When gcc-avr encounters an anonymous literal like printf("David"), the "David" is copied to SRAM so that printf() is always passed a SRAM address.
I would have assumed that:
printf("hello world"); // string in CODE
char string = "universe"; // string in DATA
char empty; // string in BSS
The default behaviour means that using normal functions like strcmp() will always be looking at strings in SRAM.
The alternatives are having generic pointers or having different functions like strcmp() and strcmp_P().
However it does use up valuable SRAM.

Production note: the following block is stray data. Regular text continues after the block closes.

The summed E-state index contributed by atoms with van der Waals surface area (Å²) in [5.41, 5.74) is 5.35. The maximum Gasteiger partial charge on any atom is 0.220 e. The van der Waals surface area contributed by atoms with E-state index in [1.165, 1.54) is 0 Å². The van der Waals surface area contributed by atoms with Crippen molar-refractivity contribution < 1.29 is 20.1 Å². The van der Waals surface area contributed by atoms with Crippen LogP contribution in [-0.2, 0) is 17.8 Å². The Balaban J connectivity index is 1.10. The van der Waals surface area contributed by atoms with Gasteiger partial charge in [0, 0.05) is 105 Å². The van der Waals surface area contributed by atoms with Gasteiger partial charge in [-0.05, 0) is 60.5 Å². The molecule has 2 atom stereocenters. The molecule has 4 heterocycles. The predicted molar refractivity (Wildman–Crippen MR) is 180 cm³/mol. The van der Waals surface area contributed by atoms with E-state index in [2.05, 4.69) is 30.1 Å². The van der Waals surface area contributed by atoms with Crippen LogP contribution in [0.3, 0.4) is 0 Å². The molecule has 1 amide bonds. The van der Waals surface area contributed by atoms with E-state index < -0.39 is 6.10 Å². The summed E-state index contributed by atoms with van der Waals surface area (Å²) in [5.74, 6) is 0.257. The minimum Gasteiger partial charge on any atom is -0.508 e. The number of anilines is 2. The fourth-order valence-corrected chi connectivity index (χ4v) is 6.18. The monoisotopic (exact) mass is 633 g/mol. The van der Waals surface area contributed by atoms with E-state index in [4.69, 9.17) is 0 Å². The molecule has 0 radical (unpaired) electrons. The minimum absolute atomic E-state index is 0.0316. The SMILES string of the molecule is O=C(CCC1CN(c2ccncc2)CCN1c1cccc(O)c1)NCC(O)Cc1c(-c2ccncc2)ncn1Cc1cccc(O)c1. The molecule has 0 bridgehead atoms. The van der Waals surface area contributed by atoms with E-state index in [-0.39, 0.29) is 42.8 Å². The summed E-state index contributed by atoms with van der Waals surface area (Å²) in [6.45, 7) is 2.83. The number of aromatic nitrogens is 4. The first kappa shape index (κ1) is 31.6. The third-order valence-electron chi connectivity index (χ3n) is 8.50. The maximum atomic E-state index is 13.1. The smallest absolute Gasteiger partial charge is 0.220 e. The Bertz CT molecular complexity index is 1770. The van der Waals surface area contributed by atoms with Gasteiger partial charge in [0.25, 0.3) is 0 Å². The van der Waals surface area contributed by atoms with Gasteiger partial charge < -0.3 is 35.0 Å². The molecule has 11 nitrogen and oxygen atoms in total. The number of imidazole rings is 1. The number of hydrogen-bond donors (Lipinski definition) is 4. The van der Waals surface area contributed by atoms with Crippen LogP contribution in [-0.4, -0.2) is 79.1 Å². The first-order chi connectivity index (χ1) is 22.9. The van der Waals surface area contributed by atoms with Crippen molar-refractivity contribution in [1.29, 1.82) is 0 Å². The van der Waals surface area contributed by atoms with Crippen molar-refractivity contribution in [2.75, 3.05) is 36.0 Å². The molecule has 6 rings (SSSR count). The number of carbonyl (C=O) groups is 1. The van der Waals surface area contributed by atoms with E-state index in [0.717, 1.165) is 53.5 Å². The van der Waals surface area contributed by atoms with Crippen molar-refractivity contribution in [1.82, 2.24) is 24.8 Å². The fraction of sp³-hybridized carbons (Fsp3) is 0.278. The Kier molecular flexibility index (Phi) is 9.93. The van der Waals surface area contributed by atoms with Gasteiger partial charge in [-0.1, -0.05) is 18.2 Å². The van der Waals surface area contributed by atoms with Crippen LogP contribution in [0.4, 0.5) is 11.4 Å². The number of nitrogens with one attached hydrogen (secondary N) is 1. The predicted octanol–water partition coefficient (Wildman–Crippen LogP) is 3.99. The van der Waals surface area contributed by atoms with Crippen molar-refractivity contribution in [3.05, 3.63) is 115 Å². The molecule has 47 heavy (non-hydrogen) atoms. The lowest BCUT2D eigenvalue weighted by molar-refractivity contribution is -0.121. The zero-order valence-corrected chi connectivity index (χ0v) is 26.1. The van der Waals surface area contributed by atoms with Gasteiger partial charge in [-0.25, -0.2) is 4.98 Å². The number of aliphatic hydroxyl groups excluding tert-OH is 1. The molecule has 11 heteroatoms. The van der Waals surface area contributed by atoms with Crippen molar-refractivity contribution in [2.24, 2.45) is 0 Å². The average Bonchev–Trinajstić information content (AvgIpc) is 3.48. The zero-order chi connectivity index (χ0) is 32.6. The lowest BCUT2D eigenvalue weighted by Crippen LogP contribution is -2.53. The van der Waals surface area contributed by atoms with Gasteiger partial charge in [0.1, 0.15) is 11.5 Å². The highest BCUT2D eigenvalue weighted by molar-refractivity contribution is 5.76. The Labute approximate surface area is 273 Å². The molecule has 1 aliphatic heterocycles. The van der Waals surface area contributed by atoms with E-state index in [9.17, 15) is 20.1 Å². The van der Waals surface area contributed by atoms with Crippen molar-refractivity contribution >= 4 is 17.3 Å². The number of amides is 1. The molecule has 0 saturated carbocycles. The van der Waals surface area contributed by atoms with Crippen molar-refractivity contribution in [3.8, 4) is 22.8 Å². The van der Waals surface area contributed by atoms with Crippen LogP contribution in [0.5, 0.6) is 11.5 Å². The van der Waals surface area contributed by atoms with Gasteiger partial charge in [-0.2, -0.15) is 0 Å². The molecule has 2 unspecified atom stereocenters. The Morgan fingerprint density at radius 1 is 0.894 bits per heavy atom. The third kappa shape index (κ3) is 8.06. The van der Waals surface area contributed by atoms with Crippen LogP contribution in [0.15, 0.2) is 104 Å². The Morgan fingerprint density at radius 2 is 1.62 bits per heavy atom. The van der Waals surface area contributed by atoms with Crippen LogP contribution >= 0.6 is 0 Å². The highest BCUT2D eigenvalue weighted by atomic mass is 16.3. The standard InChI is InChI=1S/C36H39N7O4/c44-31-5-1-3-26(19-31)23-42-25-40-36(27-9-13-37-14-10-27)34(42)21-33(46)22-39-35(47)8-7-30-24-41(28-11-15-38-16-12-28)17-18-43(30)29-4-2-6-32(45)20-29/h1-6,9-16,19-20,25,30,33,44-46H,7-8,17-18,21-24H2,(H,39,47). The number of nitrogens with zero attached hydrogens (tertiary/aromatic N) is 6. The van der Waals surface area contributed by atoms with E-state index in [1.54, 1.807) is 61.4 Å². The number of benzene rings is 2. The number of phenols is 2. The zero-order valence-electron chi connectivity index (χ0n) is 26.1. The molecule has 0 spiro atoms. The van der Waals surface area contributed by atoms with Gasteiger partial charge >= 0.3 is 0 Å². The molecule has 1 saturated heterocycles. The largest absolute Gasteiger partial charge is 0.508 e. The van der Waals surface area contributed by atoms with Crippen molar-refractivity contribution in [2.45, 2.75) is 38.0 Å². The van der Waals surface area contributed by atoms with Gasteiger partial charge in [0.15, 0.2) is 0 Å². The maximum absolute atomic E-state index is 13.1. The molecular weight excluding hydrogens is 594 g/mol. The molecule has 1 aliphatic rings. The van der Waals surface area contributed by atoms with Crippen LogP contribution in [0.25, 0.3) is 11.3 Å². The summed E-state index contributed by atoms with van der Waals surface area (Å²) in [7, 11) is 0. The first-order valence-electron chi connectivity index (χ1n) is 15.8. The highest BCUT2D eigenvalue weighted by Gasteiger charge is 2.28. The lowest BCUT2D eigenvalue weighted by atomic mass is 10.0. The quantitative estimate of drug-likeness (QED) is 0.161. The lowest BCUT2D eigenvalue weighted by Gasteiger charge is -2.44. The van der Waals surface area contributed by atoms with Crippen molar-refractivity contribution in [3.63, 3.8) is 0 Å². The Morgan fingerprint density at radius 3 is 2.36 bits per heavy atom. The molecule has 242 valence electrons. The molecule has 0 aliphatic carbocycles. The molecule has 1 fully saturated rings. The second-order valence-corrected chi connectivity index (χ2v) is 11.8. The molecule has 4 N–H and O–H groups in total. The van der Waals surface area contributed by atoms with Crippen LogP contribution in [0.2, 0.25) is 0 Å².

Now I know that I can wrap literals with PSTR() etc.
And I can use modifiers to force stuff into CODE. And use pgm_read_byte() etc to access them.
My questions are:
1. is there a gcc-avr switch to leave literals in FLASH where they belong ?
2. is there a ld-avr switch to tell you when you have run out of SRAM ?
3. is there a tidy way of writing legible code that forces gcc-avr to put literals in CODE without switches ?
4. have I missed everything in the gcc-avr documentation ?